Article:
Reading In The Language Of The Heart

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This post is to celebrate International Authors’ Day. It is being hosted by Debdatta Dasgupta Sahay. You can visit her blog by clicking here.

 mother tongue

Recently I asked one of my cousins if she had read Satyajit Ray’s ‘Feluda’ as a kid. She nodded and said yes, “His writing in English is so awesome!” I was exasperated! Feluda in English? That’s like having mango milkshake with no mango and only it’s flavour instead. The only language that Feluda should ever be read in is the one in Bengali. More so if you are a ‘Bong’ yourself. She reasoned with me that since she never stayed in Kolkata she didn’t know how to read and write in her own mother tongue. It left me tongue tied.

I didn’t continue with the topic any further, but I asked myself if that was excuse enough? Isn’t one missing out on an essential if he doesn’t know his own mother tongue? I, for one, feel very let down when I see that. And yes, before anyone can say anything, I have started doing the needful with my child because she must know it for sure. She doesn’t have to venture into the ‘History of Bengali Literature’ or know all the intricate nuances of Bengali grammar; but she must be able to read the Bengali newspaper and write an essay in her mother tongue.

Today we are all so caught up to fulfil our desire for a better life that we are escaping to lands that offer us that opportunity. But while doing so, why are we forgetting what our roots are? Parents play a very important role here. They need to tell the children the importance of knowing the ‘language of the heart‘. It’s only an early inculcation of this thought that will make the child grow up into an individual who will know his mother tongue.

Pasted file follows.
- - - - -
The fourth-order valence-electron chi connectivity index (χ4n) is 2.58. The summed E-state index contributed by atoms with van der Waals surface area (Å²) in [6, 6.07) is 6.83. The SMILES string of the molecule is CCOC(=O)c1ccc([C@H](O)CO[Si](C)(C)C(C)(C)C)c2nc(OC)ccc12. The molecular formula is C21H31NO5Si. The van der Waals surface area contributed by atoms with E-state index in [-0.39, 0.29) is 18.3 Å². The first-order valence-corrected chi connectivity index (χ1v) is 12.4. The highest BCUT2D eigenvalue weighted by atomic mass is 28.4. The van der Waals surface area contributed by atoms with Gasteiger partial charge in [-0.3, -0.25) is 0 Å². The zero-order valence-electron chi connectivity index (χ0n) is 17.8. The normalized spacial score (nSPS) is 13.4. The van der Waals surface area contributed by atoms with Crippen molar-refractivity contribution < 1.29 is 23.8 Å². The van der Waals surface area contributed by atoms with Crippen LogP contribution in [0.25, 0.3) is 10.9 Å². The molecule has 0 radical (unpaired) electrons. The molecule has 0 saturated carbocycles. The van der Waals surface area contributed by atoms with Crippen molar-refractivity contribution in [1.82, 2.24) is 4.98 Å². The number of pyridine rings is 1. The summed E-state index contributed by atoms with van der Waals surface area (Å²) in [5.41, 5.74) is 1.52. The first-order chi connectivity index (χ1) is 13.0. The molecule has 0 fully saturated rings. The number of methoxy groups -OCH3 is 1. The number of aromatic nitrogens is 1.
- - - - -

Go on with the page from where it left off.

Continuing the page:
The mother language is a precious treasure because, like each language, it represents the culture that one is a part of. It’s thus our duty to pass it down to the next generations. Yes, learning the language of the place that one resides in, is equally important, but the ethos of one’s being cannot be shrugged off.

The mother language, ideally should be the one that one hears right from the time that the baby is in the womb. And as he grows and learns to read and write it, his appreciation for it will grow too. Believe it or not, but what’s conveyed through the mother tongue has a far deeper impact on the child than any other language. As psychologists say. If a child can express himself in his mother tongue then a direct connection is established between heart, brain and tongue. It is one’s native language that adds emotion.

A study was carried out on fifteen Italian interpreters who were working for the European Union and translating in English and Italian. When these interpreters were shown Italian words, as compared to when they were shown English words, seeing the former recorded a higher peak in electrical activity in the left side of the brain. Alice Mado Proverbio, a professor of cognitive electrophysiology at the Milano-Bicocca University in Milan said that the “mother tongue is the language we use to think, dream and feel emotion.”